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“He was sitting over there, waiting like a possum for something to happen.” – Joe Torre
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Futures are indicating another weaker open this morning after this morning’s weaker-than-expected ADP Private Payrolls report. In what is a big week for employment data, we’re currently 0-2 (weaker than expected JOLTS and ADP) with jobless claims on deck tomorrow and the Non-Farm Payrolls report in the hole on Friday.
September 20th, 1998 seemed like just a normal night in Baltimore. Heading into the last home game of the season, the Orioles were just two games over .500 and out of the post-season with only the Devil Rays separating them from last place. For most fans, the only reason to go to the game was that they were playing the Yankees who were having one of the best regular seasons of all time and on their way to sweeping the Padres in the World Series. Plus, it was a good weather night for baseball with temperatures in the high 60s. What fans heading into Camden Yards that night didn’t know was that they would leave with an unforgettable memory. No, it wasn’t bobblehead night. It was even better as one of the most iconic records in sports came to an end as Cal Ripken pulled himself from the lineup and ended his iron-man streak of 2,632 consecutive games.
Compared to the environment three years earlier when Lou Gehrig’s ‘unbreakable’ streak of 2,130 games that stood for 56 years was broken, there wasn’t much celebration around the end of Ripken’s streak. The Yankees did come out of the dugout to tip their cap to Ripken and the fans gave him a standing ovation and two curtain calls. But while the whole country watched as Ripken broke the streak in 1995, most Americans didn’t find out about the streak ending until the next morning. The Orioles ended up losing 5-4 as ‘El Duque’ notched his 11th win and the 107th for the Yankees.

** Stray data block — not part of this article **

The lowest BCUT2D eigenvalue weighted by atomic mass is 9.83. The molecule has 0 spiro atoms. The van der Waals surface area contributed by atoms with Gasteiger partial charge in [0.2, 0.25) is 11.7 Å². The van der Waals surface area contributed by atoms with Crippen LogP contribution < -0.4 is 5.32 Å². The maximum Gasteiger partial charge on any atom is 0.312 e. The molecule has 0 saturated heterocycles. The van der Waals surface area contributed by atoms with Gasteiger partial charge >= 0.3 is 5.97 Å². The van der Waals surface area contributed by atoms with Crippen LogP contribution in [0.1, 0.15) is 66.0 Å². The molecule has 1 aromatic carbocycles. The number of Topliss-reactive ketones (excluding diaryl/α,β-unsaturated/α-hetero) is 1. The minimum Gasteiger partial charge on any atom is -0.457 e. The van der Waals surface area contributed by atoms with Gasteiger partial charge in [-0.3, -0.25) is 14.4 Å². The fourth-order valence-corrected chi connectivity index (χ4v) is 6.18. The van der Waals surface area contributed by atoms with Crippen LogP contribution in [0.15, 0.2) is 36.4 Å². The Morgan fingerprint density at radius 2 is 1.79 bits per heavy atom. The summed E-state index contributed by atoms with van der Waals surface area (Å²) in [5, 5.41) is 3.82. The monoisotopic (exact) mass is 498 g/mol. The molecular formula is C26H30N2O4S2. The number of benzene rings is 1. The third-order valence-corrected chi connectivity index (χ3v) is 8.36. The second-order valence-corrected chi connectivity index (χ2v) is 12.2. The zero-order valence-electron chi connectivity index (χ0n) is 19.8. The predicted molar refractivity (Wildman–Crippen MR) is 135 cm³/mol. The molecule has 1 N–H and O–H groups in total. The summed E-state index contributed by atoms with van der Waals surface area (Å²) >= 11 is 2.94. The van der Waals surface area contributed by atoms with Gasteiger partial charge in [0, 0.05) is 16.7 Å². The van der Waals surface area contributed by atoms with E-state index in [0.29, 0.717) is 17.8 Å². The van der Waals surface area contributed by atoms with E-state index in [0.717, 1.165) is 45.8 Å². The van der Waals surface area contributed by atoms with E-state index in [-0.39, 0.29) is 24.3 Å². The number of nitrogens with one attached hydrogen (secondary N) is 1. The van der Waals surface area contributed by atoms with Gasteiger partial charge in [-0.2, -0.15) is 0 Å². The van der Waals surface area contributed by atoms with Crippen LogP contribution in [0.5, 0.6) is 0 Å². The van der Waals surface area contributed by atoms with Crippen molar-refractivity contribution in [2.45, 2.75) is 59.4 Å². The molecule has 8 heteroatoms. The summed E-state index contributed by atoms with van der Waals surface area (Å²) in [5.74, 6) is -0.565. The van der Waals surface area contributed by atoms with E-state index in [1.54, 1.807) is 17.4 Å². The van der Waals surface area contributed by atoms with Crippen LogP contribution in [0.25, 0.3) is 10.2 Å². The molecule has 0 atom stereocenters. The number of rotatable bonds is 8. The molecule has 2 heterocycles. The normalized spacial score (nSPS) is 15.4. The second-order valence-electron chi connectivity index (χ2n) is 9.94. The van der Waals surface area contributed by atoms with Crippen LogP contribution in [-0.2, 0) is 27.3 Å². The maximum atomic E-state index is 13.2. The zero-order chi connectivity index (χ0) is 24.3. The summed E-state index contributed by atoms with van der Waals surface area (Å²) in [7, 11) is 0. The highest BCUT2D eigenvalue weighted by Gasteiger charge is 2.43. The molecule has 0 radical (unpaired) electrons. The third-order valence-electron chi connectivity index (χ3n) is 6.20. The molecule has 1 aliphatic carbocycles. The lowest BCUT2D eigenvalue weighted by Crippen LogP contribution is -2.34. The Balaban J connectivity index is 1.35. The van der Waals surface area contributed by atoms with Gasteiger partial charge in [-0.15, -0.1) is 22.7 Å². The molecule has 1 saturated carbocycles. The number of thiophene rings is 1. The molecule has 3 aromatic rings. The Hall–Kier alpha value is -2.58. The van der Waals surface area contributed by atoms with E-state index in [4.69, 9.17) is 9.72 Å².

In the markets yesterday another record streak ended with even less fanfare than Ripken’s, and chances are that even the morning after, you never even knew about it. After yesterday’s weak economic data, the 10-year yield finished the day at 3.34% which was its lowest close since early last September, marking the first time that the 10-year Treasury yield closed at a six-month low since – wait for it – August 2020! That 664-trading day stretch without a six-month closing low in the 10-year yield was the longest streak in the history of the data going back to at least 1962.
Admittedly, this was a much more obscure streak than Gehrig’s ‘unbreakable’ streak that stood in place for 56 years, but this was something that hasn’t been done in at least 61 years. Also, when you think about it, a run in the 10-year yield that kept it from closing at a six-month low for nearly three years definitely had more of a real-world impact on the lives of Americans (and people around the world for that matter) than any streak of Gehrig’s, Ripken’s, or anyone else who follows them.
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